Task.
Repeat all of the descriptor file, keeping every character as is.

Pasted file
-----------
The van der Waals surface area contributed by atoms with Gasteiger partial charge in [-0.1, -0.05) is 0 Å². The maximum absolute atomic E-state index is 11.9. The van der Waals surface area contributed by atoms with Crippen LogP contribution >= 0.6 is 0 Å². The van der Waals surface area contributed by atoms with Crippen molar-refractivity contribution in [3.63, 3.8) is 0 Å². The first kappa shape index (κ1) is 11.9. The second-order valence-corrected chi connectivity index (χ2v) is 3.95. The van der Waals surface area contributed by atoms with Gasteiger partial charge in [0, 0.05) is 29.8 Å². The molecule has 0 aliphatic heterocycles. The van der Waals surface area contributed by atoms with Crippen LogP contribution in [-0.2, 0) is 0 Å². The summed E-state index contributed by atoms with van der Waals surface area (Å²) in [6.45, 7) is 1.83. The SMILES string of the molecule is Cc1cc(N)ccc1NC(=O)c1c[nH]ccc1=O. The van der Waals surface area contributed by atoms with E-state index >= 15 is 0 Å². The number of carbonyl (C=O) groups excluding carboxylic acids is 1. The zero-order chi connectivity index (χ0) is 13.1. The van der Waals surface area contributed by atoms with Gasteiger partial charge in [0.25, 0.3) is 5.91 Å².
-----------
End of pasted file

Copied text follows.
The van der Waals surface area contributed by atoms with Gasteiger partial charge in [-0.1, -0.05) is 0 Å². The maximum absolute atomic E-state index is 11.9. The van der Waals surface area contributed by atoms with Crippen LogP contribution >= 0.6 is 0 Å². The van der Waals surface area contributed by atoms with Crippen molar-refractivity contribution in [3.63, 3.8) is 0 Å². The first kappa shape index (κ1) is 11.9. The second-order valence-corrected chi connectivity index (χ2v) is 3.95. The van der Waals surface area contributed by atoms with Gasteiger partial charge in [0, 0.05) is 29.8 Å². The molecule has 0 aliphatic heterocycles. The van der Waals surface area contributed by atoms with Crippen LogP contribution in [-0.2, 0) is 0 Å². The summed E-state index contributed by atoms with van der Waals surface area (Å²) in [6.45, 7) is 1.83. The SMILES string of the molecule is Cc1cc(N)ccc1NC(=O)c1c[nH]ccc1=O. The van der Waals surface area contributed by atoms with E-state index >= 15 is 0 Å². The number of carbonyl (C=O) groups excluding carboxylic acids is 1. The zero-order chi connectivity index (χ0) is 13.1. The van der Waals surface area contributed by atoms with Gasteiger partial charge in [0.25, 0.3) is 5.91 Å².